Youths are valuable tools to safeguard against violation of basic human rights and government excesses if they would take up their responsibilities and play their role as political actors during and after the transition process of their infant democracies. For too long young people are judged as not fit to participate in societal development because of dormancy and political apathy. As youths rethink, redesign, rebuild and rebrand themselves, we need to discover for ourselves whether what we have been taught could stand the test of time. We must acquire knowledge, for knowledge is power and with knowledge youths can turn dreams into great realities and, with knowledge, we can positively change not just our own immediate community but Nigeria as a whole. What is more, during Nigeria’s struggle for independence, youths were part of the nationalist movement and they took positions on either side of the struggle.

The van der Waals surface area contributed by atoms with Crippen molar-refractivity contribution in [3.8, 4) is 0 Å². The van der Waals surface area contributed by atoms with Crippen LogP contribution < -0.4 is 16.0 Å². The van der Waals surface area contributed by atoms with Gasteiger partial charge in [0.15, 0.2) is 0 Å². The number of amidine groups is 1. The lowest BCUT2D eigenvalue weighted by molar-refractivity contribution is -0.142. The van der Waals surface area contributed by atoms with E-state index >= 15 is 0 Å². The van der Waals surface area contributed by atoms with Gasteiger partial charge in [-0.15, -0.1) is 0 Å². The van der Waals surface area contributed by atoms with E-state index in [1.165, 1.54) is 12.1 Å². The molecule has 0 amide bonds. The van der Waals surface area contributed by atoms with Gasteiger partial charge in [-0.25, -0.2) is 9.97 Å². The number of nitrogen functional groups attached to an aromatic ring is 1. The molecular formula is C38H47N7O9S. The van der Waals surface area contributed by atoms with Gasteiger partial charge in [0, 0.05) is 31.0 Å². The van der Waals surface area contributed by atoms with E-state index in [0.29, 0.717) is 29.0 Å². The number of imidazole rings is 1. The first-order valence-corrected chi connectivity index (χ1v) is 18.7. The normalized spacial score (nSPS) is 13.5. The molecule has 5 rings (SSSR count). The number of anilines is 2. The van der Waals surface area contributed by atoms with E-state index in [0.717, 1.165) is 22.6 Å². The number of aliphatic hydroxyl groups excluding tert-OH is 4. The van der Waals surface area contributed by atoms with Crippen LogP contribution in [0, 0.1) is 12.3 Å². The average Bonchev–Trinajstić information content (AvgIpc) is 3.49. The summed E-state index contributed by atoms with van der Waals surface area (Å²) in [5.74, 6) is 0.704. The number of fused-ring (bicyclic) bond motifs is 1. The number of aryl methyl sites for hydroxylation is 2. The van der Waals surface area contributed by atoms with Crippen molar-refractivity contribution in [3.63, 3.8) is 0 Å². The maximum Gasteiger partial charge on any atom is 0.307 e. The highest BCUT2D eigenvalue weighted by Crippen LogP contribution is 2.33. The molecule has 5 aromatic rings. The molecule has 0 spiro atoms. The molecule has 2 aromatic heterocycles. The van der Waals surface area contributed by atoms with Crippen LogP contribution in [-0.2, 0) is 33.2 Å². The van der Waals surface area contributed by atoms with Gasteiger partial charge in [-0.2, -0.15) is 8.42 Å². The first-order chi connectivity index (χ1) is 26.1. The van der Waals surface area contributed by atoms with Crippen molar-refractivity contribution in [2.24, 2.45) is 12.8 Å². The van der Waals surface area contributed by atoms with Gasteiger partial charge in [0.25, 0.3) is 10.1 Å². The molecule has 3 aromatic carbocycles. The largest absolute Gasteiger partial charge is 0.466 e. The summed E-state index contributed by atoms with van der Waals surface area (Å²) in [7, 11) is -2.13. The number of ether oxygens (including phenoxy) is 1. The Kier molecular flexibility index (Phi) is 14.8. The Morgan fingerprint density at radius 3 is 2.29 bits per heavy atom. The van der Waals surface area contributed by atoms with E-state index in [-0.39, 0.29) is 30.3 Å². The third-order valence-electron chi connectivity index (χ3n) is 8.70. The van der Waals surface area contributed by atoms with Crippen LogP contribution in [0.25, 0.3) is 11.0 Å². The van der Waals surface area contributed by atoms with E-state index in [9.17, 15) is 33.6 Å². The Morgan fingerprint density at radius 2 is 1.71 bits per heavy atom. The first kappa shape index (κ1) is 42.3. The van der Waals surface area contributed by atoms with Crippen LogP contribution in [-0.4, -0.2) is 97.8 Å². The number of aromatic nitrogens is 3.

Today, they must abhor violence and thuggery. Yes, the future belongs to us but we must claim it. That future will not be given on a platter of gold. Youths must work hard, be focused, be curious, be probing and ready to sharpen their intellect and create ideas that must be revolutionary for them to claim the future. Finally, let me conclude with the words in the book I co-authored: “We have seen the best minds of my generation destroyed by madness, unmistakably rejected, always victim of war, frightened and mistakenly compromise and starving hysterical naked.”
But now with political eye of faith: ‘‘We see a new Nigeria emerging…one creating the path of progress on right lines, built on the labours of our heroes past, meeting the needs of the present without compromising the ability of future generations to meet their own needs and engineered by the strength of the future leaders: the youth. These young men and women will adopt positive youth development for the purposes of enhancing sustainable development, nation building, regional cooperation and global participation. Today, they exist unknown, but in the secrecy of their abode, they master the tool that will change their lives and that of their nation.”
“Opinion pieces of this sort published on RISE Networks are those of the original authors and do not in anyway represent the thoughts, beliefs and ideas of RISE Networks.”